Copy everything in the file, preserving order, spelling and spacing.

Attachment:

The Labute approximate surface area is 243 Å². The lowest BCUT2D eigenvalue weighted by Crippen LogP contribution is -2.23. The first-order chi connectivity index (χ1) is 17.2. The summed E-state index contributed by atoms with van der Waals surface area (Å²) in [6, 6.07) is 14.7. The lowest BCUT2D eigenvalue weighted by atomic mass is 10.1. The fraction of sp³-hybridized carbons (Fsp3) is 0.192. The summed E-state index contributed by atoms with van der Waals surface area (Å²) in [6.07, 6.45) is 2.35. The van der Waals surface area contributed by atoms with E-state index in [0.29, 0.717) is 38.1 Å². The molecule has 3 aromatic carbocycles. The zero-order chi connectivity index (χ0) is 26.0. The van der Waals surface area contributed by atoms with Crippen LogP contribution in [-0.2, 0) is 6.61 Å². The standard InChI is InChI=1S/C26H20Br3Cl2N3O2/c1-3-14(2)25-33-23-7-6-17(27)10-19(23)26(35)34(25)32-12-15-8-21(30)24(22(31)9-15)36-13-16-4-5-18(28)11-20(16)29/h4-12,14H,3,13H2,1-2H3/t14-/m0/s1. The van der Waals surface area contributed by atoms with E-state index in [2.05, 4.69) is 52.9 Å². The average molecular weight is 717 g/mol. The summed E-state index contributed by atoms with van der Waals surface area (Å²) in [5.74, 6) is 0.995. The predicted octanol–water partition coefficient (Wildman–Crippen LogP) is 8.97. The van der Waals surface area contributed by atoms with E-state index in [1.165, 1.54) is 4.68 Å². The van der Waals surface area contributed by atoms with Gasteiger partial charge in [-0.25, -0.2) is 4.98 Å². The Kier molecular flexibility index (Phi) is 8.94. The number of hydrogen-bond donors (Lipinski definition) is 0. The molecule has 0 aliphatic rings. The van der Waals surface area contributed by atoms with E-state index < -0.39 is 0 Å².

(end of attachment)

The Labute approximate surface area is 243 Å². The lowest BCUT2D eigenvalue weighted by Crippen LogP contribution is -2.23. The first-order chi connectivity index (χ1) is 17.2. The summed E-state index contributed by atoms with van der Waals surface area (Å²) in [6, 6.07) is 14.7. The lowest BCUT2D eigenvalue weighted by atomic mass is 10.1. The fraction of sp³-hybridized carbons (Fsp3) is 0.192. The summed E-state index contributed by atoms with van der Waals surface area (Å²) in [6.07, 6.45) is 2.35. The van der Waals surface area contributed by atoms with E-state index in [0.29, 0.717) is 38.1 Å². The molecule has 3 aromatic carbocycles. The zero-order chi connectivity index (χ0) is 26.0. The van der Waals surface area contributed by atoms with Crippen LogP contribution in [-0.2, 0) is 6.61 Å². The standard InChI is InChI=1S/C26H20Br3Cl2N3O2/c1-3-14(2)25-33-23-7-6-17(27)10-19(23)26(35)34(25)32-12-15-8-21(30)24(22(31)9-15)36-13-16-4-5-18(28)11-20(16)29/h4-12,14H,3,13H2,1-2H3/t14-/m0/s1. The van der Waals surface area contributed by atoms with E-state index in [2.05, 4.69) is 52.9 Å². The average molecular weight is 717 g/mol. The summed E-state index contributed by atoms with van der Waals surface area (Å²) in [5.74, 6) is 0.995. The predicted octanol–water partition coefficient (Wildman–Crippen LogP) is 8.97. The van der Waals surface area contributed by atoms with E-state index in [1.165, 1.54) is 4.68 Å². The van der Waals surface area contributed by atoms with Gasteiger partial charge in [-0.25, -0.2) is 4.98 Å². The Kier molecular flexibility index (Phi) is 8.94. The number of hydrogen-bond donors (Lipinski definition) is 0. The molecule has 0 aliphatic rings. The van der Waals surface area contributed by atoms with E-state index < -0.39 is 0 Å².